Elizabeth Scripturient (the delinquent, ecumenical (hermionesviolin) wrote,
Elizabeth Scripturient (the delinquent, ecumenical

four years . . .

Last night was a rip-roaring game of Monopoly with Michael's friend Tony. It was fun until I went bankrupt, but I've been led to believe that's really how the game is supposed to work. Michael kept throwing the dice a little too hard, knocking houses and hotels willy-nilly. Apparently natural disasters follow us wherever we go.

No word on Ophelia yet. If she does come this way, I'm going to have to scatter some rosemary to the wind. You know...for remembrance.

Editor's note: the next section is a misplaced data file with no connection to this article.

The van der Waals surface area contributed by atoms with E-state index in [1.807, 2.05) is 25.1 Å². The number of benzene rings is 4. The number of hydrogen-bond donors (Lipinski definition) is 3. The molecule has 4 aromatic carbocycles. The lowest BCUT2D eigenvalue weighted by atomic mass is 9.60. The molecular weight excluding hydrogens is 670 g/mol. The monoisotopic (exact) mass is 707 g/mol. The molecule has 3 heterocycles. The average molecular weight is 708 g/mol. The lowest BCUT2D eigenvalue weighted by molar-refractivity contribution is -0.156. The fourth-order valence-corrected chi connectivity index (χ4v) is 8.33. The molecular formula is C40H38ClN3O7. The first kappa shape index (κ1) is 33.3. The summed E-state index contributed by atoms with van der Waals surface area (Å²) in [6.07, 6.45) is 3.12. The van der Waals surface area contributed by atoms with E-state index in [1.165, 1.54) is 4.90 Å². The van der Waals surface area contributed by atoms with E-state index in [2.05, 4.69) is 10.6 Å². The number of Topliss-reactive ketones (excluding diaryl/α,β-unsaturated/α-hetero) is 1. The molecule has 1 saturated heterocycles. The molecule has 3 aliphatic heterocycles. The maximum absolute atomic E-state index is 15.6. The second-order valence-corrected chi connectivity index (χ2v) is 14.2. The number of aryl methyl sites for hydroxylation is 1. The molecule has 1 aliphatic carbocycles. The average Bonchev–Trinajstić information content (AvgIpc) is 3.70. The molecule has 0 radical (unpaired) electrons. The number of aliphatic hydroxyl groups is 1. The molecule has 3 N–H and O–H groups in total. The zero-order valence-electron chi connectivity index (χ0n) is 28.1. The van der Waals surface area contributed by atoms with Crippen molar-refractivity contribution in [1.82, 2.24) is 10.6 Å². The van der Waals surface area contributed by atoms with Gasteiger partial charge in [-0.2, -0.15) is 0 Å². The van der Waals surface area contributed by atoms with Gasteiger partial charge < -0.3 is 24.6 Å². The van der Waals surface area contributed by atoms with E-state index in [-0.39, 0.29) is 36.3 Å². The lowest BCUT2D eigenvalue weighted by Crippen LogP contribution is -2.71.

My mom mentioned there was some same-sex marriage type bill up in the legislature so she thought this Sunday would be a good Sunday to not go to UCN. Of course I kinda like making trouble, so that made me want to go. Plus, I had thank you notes to drop off.

I had been reminded a couple times that today was September 11th (passing it on the calendar at work a few days ago when I went to schedule something for next week, and glancing at my phone after midnight last night before I charged it).

So there was no way I was going to the liberal Congregational Church this Sunday.

Quickly checking my flist before church I saw Alice Sebold’s (author of The Lovely Bones) NYT piece.
Do the dead wish you to suffer? Do they want you to watch CNN and Fox News for days on end? Do they want your guilt or pity? All of these things are like jewels to them. In other words - valueless where they have gone.